Perilous Presidential Precedence

When the world feels a little crazy, I tend to look to the past.  If an event has occurred before, then we can get past it again.  The world survived the Spanish Flu, so there must be a way past Covid-19.  After the past few weeks, I found myself looking up previous Presidential problems.

In 1876, the race for President was as close as it has ever been in this country.  Many had assumed that Ulysses S. Grant would run for a third term (back when that was still an option).  When he did not, the nation was caught up in deciding for Samuel J. Tilden of the Democratic Party, or Rutherford B. Hayes of the Republican Party.

The results were close.  Extremely close.  In the end, Hayes was named the nineteenth President by a difference of one electoral vote.  One can only imagine the outburst if Twitter and the internet existed back then. 

Just like today, there were cries of scams.  (It was later found that both parties had engaged in fraudulent activities.)  It was not until just before his inauguration that Hayes received word that the Democrats would honor his appointment.

Hayes had two inaugurations.  His public one was held two days after his first one.  The initial and official swearing in was done in private.  There were fears that his election would cause a massive run on the ceremony.  More than one hundred and forty years later, we see a motivated crowd rushing to challenge proceedings.

Yet the country survived.  In 1878 the Democratic-led House of Representatives started an investigation and talked of removing Hayes from office.  Hayes refused to exit, stating that he would remain until he was impeached. 

“I should defend my office and the independence of the Executive against any intruder.”

Eventually, the Democrats accepted his Presidency and the country moved on.

Here we are.  Finding ourselves talking of possible fraud, crowds with guns, and attempting impeachment.  At some point the country will move on and the world will keep turning. 

People are passionate about their country and their government.  That is a good thing. 

We should care.  We should have a government that represents us and our hopes.  At the same time, we need to care for and respect each other.  We need to support the nation, not only the figurehead.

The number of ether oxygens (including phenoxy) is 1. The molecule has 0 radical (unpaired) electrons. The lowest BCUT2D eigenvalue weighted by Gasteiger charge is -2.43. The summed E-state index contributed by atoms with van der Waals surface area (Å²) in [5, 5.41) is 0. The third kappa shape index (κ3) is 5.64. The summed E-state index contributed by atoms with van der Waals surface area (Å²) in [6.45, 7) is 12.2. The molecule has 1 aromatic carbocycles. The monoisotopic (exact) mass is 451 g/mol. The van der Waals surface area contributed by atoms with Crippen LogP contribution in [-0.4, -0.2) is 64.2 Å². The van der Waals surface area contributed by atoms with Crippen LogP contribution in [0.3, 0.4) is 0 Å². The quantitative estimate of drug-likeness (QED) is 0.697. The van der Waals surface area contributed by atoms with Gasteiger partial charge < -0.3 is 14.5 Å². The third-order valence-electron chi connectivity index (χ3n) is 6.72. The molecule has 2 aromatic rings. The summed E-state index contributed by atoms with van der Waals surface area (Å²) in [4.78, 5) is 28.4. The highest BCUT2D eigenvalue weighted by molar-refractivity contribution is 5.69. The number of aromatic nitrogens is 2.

After four years, Hayes was more than ready to leave office.  His wife agreed.  “I wish it was at an end”, she stated.  The country had made it through the rough patch and the conflict was rarely mentioned again.

“Coming in, I was denounced as a fraud by all the extreme men of the opposing party, and as an ingrate and a traitor by the same class of men in my own party.  Going out, I have the good will, blessings, and approval of the best people of all parties and sections.”

Wounds heal.  Grudges are forgotten.  Life goes on.

The variables may change.  The timeline advances.  But the experiment that is Democracy keeps being worked on.  We do not have all the solutions.  It is all very much in progress.  While we may turn to the past for guidance, we should not allow ourselves to take backwards steps. 

Excelsior.  Onward.  Let us keep striving for better. 

About Cosand

He's a simple enough fellow. He likes movies, comics, radio shows from the 40's, and books. He likes to write and wishes his cat wouldn't shed on his laptop.
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1 Response to Perilous Presidential Precedence

  1. Pingback: Impeachable You | …Of Course, this Could All Go Horribly Awry

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